The album Vision Ahead showcases the many styles that have influenced me. Being a working professional drummer, I get exposed to a lot of styles and musical sensibilities, but jazz, a music that has birthed so many genres, is definitely the core. While composing for the album, I wanted to create a story and a body of work that would represent me as a musician and a person; I also felt there was a calling for an album that’s well-equipped in musicality and can give something to every type of listener.
I made a conscious decision to write songs with an undercurrent of improvisation and wanted to compose music that would unravel itself and show the unity of five musicians telling a story. “Statement of Vision,”“The Covenant,” “Time will Tell,” “Believing in the Reunion,” and “Carry On” are performed with no solos (“Airport” has one). The album’s title song is a representation of the ‘Vision Ahead’ concept: standing on the shoulders of the tradition while also foretelling what’s to come. In composing the song, I took different isms from different jazz aasters. For example, during guitarist Andrew Renfroe’s solo, I told bassist Matt Dwonszyk to play off the idea of Jackie Mclean’s “Third World Express” and Micheal Jackson’s “Shake Your Body,” and also told pianist Taber Gable to comp like Herbie Hancock’s “Actual Proof” while I laid down an afrobeat groove. Andrew then quotes a line from Roy Hargrove’s RH Factor “Poetry,” which sets up saxophonist Godwin Louis’s solo over Benny Golson’s “Stablemates.” I felt like that was a good presentation on taking the music forward.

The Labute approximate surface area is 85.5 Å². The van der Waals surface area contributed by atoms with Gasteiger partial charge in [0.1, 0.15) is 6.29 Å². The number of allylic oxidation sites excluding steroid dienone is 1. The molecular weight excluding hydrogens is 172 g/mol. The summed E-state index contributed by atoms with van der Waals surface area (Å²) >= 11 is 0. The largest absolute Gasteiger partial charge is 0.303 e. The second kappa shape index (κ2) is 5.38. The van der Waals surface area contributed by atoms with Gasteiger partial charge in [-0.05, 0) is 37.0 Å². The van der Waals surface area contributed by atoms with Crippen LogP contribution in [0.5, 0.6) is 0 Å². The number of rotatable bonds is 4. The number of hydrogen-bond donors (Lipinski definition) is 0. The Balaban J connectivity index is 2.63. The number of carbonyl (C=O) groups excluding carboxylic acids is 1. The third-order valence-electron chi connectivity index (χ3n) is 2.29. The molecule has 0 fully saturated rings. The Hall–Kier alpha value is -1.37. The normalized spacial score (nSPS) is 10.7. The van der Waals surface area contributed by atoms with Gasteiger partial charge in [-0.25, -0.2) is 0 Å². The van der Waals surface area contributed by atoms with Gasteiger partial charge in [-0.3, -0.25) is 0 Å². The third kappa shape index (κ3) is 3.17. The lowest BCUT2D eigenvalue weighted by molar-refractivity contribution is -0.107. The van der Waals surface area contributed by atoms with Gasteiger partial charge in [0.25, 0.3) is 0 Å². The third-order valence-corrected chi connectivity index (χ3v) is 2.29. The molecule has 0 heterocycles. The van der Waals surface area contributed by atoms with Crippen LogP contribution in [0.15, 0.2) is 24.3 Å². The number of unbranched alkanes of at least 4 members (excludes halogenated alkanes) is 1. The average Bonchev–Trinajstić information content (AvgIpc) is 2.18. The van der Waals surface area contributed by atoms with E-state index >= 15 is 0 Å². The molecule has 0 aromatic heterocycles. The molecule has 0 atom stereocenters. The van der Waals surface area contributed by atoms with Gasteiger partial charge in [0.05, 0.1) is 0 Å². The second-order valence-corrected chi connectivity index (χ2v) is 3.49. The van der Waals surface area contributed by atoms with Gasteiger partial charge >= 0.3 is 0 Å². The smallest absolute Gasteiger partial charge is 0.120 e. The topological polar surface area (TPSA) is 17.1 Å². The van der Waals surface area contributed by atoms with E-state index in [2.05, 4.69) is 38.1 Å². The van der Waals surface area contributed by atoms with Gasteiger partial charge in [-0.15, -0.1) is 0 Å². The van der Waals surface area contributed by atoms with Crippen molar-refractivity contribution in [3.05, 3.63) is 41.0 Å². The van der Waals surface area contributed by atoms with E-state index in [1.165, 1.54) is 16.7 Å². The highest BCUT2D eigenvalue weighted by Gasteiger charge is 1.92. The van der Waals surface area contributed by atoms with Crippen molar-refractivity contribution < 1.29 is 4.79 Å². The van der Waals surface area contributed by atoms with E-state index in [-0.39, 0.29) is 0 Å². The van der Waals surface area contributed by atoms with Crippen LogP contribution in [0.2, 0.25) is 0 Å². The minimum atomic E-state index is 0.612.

3. Eight out of the twelve tracks on Vision Ahead were composed by you (and lyrics written by you on the ninth), and it’s all high-quality, ambitious material. Is writing a difficult or easy process for you, and is it something that happens quickly or requires a lengthy period of time?